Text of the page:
Stomach content analysis provides short-term information about the integrated diet, from hours to days [45, 87]. Stable isotopes analysis provides information on assimilated diet at a longer time scale than stomach contents, but varies according to the lifecycle of species. A meta-analysis carried out on several taxa revealed that, in general, turnover rate differs between juveniles and adults. Stable isotopes ratios change due to growth and metabolic replacement associated with a change in diet were observed between juveniles and adults [88]. These authors have developed an equation to estimate the turnover rate according to the body mass (proxy of the size) and to the type of species (endotherm vs. ectotherm) and tissue. Tissues characterized by a quick turnover provide the most recent dietary information. Using this equation, the turnover rate was estimate to ~45 days for juveniles (15g average mass) which is consistent with the turnover rate estimated for cod, another gadoid species [89]. We then admit that juveniles ‘isotope ratios may reflect feeding during the collection season (autumn or winter). For adults (weighing 508g on average), the turnover rate was of about three months, consistently with the expected turnover of adult fish [87, 90, 91]. Measured isotopic ratios may partly result from dietary elements integrated in the tissues before the sampling season, and away from EEC, due to movement abilities of adult whiting [66]. However, isotopic integration of diet has to be viewed from a dynamic point of view. Addressing the seasonal (i.e. in autumn and winter) and spatial (i.e. over the potential area covered by whiting over a three months period) variability of prey isotopic ratios would also be needed. Finally, since the integration of isotopes in tissues is dynamic, additional studies are necessary to know precisely the rate at which isotopes are incorporated into whiting’s muscle and the discrimination factor between tissues and diet [92]. It should also be noted that the method used to estimate turnover rates does not distinguish between isotopes (δ13C, δ15N). However, several studies have shown that for fish, the turnover rate of δ13C is faster than that of δ15N due to different catabolic processes operating on the various biochemical constituents of tissues (amino acids, proteins, lipids [9395]). Consequently, both δ13C and δ15N for the same species inform about diet at different time scales, highlighting the importance of considering the turnover rate to know when that diet has been assimilated for a better understanding of species diet.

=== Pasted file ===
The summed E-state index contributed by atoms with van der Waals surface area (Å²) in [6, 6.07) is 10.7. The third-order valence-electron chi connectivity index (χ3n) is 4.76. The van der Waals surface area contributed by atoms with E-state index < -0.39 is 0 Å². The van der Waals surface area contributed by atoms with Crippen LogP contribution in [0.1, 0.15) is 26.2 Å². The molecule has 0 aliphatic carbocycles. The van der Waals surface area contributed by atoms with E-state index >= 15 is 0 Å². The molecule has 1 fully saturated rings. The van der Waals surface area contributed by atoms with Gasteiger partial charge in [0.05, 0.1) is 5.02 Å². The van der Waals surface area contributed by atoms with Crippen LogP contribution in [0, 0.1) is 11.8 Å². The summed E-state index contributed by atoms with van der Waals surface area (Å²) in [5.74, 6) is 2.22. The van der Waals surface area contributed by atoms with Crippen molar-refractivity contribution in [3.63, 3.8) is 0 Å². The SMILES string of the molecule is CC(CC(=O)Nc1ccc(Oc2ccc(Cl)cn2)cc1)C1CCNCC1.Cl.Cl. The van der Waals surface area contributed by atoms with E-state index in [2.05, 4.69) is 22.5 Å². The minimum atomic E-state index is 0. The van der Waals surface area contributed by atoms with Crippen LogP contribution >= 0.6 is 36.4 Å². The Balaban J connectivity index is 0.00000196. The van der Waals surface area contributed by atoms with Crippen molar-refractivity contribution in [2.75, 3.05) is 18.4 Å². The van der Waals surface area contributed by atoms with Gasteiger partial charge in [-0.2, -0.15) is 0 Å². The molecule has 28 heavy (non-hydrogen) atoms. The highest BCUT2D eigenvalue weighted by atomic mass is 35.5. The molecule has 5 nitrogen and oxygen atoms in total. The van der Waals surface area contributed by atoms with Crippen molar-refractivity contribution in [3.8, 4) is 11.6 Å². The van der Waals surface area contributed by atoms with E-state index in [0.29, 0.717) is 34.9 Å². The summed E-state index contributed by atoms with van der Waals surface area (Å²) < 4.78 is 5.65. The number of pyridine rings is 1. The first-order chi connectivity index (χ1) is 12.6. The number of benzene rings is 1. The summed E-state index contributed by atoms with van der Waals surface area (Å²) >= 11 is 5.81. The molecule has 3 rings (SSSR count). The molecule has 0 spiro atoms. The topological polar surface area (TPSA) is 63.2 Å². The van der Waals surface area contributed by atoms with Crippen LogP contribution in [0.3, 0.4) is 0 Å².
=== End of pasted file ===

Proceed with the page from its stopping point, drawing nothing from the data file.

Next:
This study has led to a better understanding of whiting trophic ecology. Despite slight variations according to seasons, results obtained for the autumn period are consistent with previous results obtained from stable isotopes and stomach content analyzes in autumn in the same area but in different year [29, 30], highlighting trophic consistency through years for this species. Results obtained from both stable isotopes, and stomach content confirmed that the high trophic position of whiting allows this species to benefit from benthic and pelagic pathways in the EEC, explaining its high biomass [21]. The confirmation of the ontogenetic change of diet for whiting confirms the need for a better consideration of this aspect of the dietary changes in this species [17].

Several research perspectives emerge from this study. First, although our work focused on two seasons (autumn and winter), future studies could extend these analyzes to spring and summer. Higher temperature and productivity during these seasons may thus drive different ecosystem functioning patterns and trophic behaviors. Second, one could investigate the major effects of intraspecific diet variations on ecosystem functioning, which are commonly overlooked [96, 97]. In addition, this study considered 5cm-size class as homogeneous but discrepancies may also occur between individuals of the same class. Future studies could investigate these variations, and their potential effect on ecosystem functioning. The effects of ontogenetic variation could also be integrated in ecosystem models, such as those currently being implemented in the EEC, e.g., Atlantis [19], or OSMOSE [15], thereby increasing their capacity to capture the complexity of marine ecosystems and to inform fisheries management [4].

Supporting information

S1 Fig. Localization of whiting (orange crosses) and Aequipecten opercularis (green crosses) sampling stations by this, but also previous studies (Jennings & Warr 2003, P. Cresson unpubl. data).

An interpolation of A. opercularis’ δ15N values was performed to obtain baseline isotope ratios at all stations where whiting were collected (see the method in the material and method section of the manuscript).


S2 Fig. Ontogenetic dietary changes for autumn and winter.

Figures A and B represented percentages of occurrence (%O) in autumn (A) and winter (B) respectively. Figures C and D represented percentages of abundance (%N) in autumn (C) and winter (D) respectively. The number of non-empty stomach content is expressed under each size class.


S1 Table. Geographic coordinates of the whiting sampling stations for both seasons (CGFS in autumn and IBTS in winter).

HaulNum corresponds to the number of the sampling station. δ15N baseline corresponds to interpolated δ15N isotopic ratios of A. opercularis at all stations where whiting were collected.



We are grateful to the technical and scientific crews of R/V “Thalassa” for their work during CGFS 2017 and IBTS 2018 surveys, to L. Millet who dissected fish and prepared samples for isotopic analyzes, to the team of the Plateforme Spectrométrie Océan who performed isotopic analyzes. We are also grateful to two anonymous reviewers for their insightful comments on a previous version of this manuscript.